Mathew Sterling is not a cosplayer. We should get that out of the way right from the start. Cosplayers take great time and effort to look like their favorite pop culture characters.
Mathew Sterling thought he was a comic book character, the Punisher to be specific.
However, whereas the Punisher dedicates his life to punishing criminals, Sterling found a new target for punishment–Jason David Frank, an actor who has parlayed a role as the Green Ranger 24 years ago on the Power Rangers TV show into a lucrative side career travelling on the comic con circuit. It is not known what Frank did to deserve Sterling’s punishment, but the man targeted Frank’s appearance at the Phoenix Comic Con as the ideal time mete out that punishment.
Sterling showed up at the Phoenix Convention Center wearing body armor and armed with an arsenal that even Frank Castle might have found excessive–two 45-caliber handguns, a .454-caliber handgun, and a 12-gauge shotgun, all fully loaded; a combat knife; pepper spray; and throwing stars. And even though the Phoenix Comic Con does have an enforced weapon policy, Sterling was able to bypass all of the convention’s weapons checking locations (with him being the Punisher, he believed they didn’t apply to him).
Luckily for Frank in particular and the con goers in general, Sterling decided to post messages on Facebook saying that he was also going to go after bad cops–Aphrodite cops, as he called them–after he was done with Frank, posting pictures of police officers working the convention who were to be his targets. A Facebook user in Hawthorne, California saw the messages and contacted their local police department. They in turn contacted the Phoenix Police Department who then informed their officers on site. Eleven minutes later, the police found Sterling seated outside the entrance to the convention floor, reading a con program, perhaps planning his line of attack on Frank using the program’s map. The police officers were able to subdue and arrest Sterling without a shot being fired.
The Phoenix Comic Con immediately responded to threat by issuing a ban on all prop weapons from that point forward. That included not only guns, knifes and sword, but also lightsabers, rayguns and even proton packs needed to remove their neutrino wands or glue them to the base. The cosplay community attending the convention reacted just as expected–they started complaining.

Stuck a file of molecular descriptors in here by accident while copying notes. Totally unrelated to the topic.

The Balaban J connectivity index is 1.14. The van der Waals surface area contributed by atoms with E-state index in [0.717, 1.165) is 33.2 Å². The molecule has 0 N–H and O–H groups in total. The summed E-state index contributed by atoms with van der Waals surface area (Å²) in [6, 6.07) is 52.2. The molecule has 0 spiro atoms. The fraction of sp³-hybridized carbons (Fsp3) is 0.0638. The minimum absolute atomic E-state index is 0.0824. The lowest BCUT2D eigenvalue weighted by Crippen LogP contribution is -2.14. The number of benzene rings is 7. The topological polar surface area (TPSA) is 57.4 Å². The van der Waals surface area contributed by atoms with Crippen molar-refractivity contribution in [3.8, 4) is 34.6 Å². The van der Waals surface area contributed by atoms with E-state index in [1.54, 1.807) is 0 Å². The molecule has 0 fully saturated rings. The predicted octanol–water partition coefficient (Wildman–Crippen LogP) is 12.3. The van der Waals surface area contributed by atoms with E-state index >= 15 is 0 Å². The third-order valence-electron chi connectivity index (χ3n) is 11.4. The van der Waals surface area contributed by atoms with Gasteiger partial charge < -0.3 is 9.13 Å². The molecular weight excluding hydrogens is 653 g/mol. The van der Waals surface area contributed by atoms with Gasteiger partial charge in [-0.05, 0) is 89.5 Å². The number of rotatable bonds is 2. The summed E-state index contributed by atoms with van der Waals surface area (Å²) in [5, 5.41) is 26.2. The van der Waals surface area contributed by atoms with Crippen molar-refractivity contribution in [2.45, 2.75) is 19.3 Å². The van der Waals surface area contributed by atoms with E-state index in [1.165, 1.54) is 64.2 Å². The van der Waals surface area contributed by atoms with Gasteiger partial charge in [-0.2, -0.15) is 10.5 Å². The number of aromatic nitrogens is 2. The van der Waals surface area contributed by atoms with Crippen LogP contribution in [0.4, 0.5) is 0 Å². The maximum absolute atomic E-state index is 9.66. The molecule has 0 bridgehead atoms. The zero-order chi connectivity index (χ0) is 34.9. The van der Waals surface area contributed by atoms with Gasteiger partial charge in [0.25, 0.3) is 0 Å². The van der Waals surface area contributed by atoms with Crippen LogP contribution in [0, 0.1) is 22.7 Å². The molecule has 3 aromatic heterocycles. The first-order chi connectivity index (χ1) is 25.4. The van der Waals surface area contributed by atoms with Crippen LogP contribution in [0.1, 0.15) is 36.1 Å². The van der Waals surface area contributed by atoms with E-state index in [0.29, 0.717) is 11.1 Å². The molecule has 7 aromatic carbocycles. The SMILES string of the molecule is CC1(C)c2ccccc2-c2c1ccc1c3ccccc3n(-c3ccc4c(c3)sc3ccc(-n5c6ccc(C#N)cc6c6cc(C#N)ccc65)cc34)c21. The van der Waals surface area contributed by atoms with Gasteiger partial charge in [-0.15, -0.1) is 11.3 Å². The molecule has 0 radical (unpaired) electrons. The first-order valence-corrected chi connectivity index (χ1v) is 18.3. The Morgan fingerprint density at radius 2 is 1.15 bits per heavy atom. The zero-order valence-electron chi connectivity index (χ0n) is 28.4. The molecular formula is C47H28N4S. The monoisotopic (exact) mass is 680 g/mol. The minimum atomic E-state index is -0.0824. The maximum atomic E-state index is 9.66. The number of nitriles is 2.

— Berney Mangone (@enognam) May 26, 2017
— the petrosz process (@petrosxristos) May 27, 2017
— Sarah G (@spacedumbledore) May 26, 2017
@PhoenixComicon Methinks they have a class action coming their way
— Matthew C Taylor (@mctaylo) May 26, 2017
— Travelcraft Journal (@TravelcraftJrnl) May 27, 2017
@PhoenixComicon This is actually going to destroy the masqurade and make it absolutely garbage to go see because of this. People spent money on those props
— buggyjack@PCCHH925 (@ZelenJackArt) May 26, 2017
Cosplaying and comic cons are nigh synonymous. People have been dressing up to go to sci-fi, fantasy or comic book conventions as far back as 1939. If you are a regular con-goer and you speak to a coworker or a relative who have never been to the con, among the two questions they always as is “Did you see anybody dressed up?” and “Did you dress up yourself?” To a lot of the outside world, cosplaying is a feature of conventions that seems like a curiosity.
It’s not. It’s kind of a big deal. There have been not one, not two, but three reality programs devoted to cosplay. There are also a number of magazines devoted to the topic. A cult of celebrity has built up around certain cosplayers such as Yaya Han, Riddle, Ivy Doomkitty and others, so much so that they have booths at conventions where fans can pay for autographs or to buy prints of them dressed up in costume. And it has never become easier to become a cosplayer. If you have a modicum of talent in sewing, you can buy patterns from Simplicity and McCall‘s to help you make your costume. There are sites that can help you make your props as well. And if you aren’t skilled in these areas? Well, if you have a big enough bank account, you can buy your costumes, props and weapons instead.